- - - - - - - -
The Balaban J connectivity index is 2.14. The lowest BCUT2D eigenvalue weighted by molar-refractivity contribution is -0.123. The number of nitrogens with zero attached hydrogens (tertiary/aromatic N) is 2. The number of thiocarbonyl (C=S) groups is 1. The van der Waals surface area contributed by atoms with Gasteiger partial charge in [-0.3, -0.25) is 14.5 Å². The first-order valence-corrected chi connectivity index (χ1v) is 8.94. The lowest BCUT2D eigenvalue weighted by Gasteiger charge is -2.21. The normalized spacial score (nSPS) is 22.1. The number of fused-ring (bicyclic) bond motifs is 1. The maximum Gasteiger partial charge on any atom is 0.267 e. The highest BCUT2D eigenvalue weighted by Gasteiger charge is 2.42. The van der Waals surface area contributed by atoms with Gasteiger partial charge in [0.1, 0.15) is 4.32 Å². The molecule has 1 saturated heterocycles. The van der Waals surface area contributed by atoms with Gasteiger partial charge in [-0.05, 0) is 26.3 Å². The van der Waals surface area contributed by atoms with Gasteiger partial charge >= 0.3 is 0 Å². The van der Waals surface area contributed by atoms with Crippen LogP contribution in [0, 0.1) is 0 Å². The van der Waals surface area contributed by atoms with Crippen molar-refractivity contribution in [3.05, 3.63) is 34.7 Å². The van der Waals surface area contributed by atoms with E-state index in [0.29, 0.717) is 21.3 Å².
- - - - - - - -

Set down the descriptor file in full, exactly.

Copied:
The Balaban J connectivity index is 2.14. The lowest BCUT2D eigenvalue weighted by molar-refractivity contribution is -0.123. The number of nitrogens with zero attached hydrogens (tertiary/aromatic N) is 2. The number of thiocarbonyl (C=S) groups is 1. The van der Waals surface area contributed by atoms with Gasteiger partial charge in [-0.3, -0.25) is 14.5 Å². The first-order valence-corrected chi connectivity index (χ1v) is 8.94. The lowest BCUT2D eigenvalue weighted by Gasteiger charge is -2.21. The normalized spacial score (nSPS) is 22.1. The number of fused-ring (bicyclic) bond motifs is 1. The maximum Gasteiger partial charge on any atom is 0.267 e. The highest BCUT2D eigenvalue weighted by Gasteiger charge is 2.42. The van der Waals surface area contributed by atoms with Gasteiger partial charge in [0.1, 0.15) is 4.32 Å². The molecule has 1 saturated heterocycles. The van der Waals surface area contributed by atoms with Gasteiger partial charge in [-0.05, 0) is 26.3 Å². The van der Waals surface area contributed by atoms with Gasteiger partial charge >= 0.3 is 0 Å². The van der Waals surface area contributed by atoms with Crippen LogP contribution in [0, 0.1) is 0 Å². The van der Waals surface area contributed by atoms with Crippen molar-refractivity contribution in [3.05, 3.63) is 34.7 Å². The van der Waals surface area contributed by atoms with E-state index in [0.29, 0.717) is 21.3 Å².